Two in three Australians will be diagnosed with skin cancer by the time they’re 70. It’s a sobering statistic, and one that we urge all of our patients to take seriously.
It’s so important to check your skin regularly and tell your doctor as soon as possible about any moles that you’re concerned about. Become familiar with your skin and look out for:
- crusty sores that don’t heal
- small lumps that are red, pale or pearly in colour
- new spots or freckles
- any moles changing in colour, thickness or shape over a period of weeks or months (especially those dark brown to black, red or blue-black in colour).
Our team of GPs at Family Doctors Plus is experienced in skin cancer diagnosis and treatment. We have a dedicated skin cancer treatment space with state-of-the-art equipment for excisions. Book a standard appointment with us to have your skin checked.
Skin cancer myths
Here are some of the common misconceptions around sun exposure and skin cancer. You can read more and find excellent resources for understanding and preventing skin cancer on the Cancer Council Australia website.
I don’t burn easily, so I’m not likely to develop skin cancer
While sunburn causes 95% of melanomas (the most deadly form of skin cancer), sun exposure that doesn’t result in burning can still damage skin cells and increase your risk of cancer. Evidence suggests that regular exposure to UV radiation year after year can still lead to skin cancer.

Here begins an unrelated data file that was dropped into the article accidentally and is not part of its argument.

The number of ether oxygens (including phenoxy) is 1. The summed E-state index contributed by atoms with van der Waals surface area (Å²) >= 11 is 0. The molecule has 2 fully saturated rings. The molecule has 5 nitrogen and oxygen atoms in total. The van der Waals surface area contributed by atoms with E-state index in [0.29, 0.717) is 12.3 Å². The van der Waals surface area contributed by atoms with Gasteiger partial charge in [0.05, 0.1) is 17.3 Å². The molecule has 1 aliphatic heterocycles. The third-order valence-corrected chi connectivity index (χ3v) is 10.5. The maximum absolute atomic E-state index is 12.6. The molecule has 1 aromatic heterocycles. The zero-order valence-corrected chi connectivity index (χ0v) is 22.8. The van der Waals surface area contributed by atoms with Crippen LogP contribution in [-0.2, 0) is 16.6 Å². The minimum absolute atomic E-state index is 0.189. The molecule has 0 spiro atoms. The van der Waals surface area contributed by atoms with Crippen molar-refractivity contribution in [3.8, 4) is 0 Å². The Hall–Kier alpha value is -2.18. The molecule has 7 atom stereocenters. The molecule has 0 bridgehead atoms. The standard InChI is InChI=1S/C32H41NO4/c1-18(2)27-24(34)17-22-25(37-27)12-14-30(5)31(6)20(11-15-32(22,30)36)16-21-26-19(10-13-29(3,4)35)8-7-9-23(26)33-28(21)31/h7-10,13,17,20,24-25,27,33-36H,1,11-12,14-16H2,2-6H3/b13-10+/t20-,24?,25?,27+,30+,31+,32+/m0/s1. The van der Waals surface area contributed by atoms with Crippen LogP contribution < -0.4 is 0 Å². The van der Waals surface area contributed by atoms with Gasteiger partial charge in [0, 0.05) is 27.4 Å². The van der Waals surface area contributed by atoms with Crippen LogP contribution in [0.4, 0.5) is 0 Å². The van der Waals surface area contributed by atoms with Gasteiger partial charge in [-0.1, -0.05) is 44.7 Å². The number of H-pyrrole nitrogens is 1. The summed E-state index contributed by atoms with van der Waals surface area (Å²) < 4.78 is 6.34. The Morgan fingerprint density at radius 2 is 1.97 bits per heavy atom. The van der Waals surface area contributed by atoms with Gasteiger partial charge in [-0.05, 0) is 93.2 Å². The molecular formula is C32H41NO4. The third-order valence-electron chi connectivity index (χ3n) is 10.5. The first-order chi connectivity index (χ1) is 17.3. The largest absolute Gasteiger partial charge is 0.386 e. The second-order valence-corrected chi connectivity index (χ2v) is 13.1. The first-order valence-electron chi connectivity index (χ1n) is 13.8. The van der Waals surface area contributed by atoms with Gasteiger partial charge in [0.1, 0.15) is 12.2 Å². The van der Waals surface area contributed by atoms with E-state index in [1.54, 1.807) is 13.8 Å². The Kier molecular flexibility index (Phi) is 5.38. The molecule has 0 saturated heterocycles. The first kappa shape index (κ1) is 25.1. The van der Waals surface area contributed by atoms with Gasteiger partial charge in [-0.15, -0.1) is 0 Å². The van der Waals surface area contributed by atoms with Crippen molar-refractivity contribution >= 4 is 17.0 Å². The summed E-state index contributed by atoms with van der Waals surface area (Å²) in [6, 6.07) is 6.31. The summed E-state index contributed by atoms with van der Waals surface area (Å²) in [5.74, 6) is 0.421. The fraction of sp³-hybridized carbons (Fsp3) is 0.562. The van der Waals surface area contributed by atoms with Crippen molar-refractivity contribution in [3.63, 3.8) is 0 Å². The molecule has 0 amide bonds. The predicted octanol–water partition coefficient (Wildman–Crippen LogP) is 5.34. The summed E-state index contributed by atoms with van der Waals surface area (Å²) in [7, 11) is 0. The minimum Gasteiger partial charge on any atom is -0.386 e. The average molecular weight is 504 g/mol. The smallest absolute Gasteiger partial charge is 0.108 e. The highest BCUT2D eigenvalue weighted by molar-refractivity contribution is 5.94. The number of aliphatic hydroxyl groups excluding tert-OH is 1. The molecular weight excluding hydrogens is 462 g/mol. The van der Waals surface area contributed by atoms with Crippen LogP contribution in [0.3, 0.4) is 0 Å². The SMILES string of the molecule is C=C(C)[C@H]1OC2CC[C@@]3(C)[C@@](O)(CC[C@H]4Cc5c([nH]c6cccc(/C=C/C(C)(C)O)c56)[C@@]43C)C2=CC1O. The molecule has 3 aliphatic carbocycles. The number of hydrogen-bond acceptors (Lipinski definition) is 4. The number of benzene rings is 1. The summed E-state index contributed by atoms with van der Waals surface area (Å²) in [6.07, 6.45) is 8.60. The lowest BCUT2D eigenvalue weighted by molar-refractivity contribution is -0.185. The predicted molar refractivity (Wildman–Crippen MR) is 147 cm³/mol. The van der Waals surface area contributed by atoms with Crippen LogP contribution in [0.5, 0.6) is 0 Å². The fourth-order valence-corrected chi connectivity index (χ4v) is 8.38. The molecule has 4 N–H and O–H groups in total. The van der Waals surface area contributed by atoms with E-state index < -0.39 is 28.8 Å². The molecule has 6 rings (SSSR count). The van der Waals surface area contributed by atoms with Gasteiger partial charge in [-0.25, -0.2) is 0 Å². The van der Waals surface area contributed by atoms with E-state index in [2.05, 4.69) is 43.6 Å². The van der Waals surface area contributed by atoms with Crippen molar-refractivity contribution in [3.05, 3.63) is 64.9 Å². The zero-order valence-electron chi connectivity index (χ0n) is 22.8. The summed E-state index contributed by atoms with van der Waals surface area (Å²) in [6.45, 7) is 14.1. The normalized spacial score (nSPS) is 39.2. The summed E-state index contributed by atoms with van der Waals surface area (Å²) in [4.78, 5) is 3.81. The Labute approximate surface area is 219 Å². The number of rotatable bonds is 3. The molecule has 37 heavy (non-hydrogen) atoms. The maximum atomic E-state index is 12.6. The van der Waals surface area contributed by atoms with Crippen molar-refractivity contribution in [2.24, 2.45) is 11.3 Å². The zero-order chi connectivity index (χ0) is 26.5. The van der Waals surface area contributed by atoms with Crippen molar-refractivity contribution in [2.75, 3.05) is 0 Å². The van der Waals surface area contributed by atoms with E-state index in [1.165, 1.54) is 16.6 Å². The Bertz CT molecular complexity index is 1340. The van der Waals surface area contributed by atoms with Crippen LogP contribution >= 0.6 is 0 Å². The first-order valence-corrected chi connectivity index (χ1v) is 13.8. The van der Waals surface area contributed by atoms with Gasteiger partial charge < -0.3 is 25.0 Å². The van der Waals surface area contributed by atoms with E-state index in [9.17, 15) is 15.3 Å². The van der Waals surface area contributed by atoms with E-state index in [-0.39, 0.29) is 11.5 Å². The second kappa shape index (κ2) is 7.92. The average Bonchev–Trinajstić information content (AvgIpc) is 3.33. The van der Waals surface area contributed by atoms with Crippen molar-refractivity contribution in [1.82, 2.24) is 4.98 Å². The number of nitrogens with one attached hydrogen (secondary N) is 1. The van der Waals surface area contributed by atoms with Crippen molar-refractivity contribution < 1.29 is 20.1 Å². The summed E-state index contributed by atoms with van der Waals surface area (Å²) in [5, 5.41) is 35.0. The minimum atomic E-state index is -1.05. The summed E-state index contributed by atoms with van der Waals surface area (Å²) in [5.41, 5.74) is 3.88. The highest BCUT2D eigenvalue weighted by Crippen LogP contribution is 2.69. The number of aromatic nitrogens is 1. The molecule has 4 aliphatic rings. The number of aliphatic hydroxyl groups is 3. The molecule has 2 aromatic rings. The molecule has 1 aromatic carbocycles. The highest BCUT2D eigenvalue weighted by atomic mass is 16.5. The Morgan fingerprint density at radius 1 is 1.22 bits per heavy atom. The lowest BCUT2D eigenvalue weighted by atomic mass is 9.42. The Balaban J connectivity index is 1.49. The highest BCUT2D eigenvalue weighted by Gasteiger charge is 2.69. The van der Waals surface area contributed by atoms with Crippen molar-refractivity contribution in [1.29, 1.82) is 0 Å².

A fake tan will help protect me from UV rays
We all should know by now that there’s nothing healthy about a tan, but misconceptions persist about fake tanning products. A fake tan will not provide you with protection against UV radiation, so you still need to take the usual sun protection measures.
Solariums are ok
Nope! In January 2016, all commercial solariums were banned in all states in Australia. They emit UVA and UVB radiation – both known to cause cancer.
If it’s overcast I’m less likely to burn
Don’t be fooled by cooler or overcast weather. UV radiation can be just as strong on these days, and you can still get sunburnt.
I don’t need to put much sunscreen on
Most people don’t apply enough sunscreen, resulting in only 50-80% of the protection stated on the product. Cancer Council Australia recommends:
- at least a teaspoon for each limb, front and back of the body
- half a teaspoon for the face, neck and ears.
Use broad-spectrum, water-resistant SPF30+ sunscreen, applied 20 minutes before you go outside and every two hours after that.
Using sunscreen on babies is harmful
The best option for protecting a baby’s skin is to:
- keep them out of the sun during the middle of the day
- cover their skin as much as possible with clothing/wraps and a hat
- use a broad-spectrum, water-resistant sunscreen on any sun-exposed skin.
There is no evidence that using sunscreen on babies is harmful. Try sunscreen milks or creams for sensitive skin to minimise the likelihood of irritation. If any unusual reaction occurs, discontinue use of that product.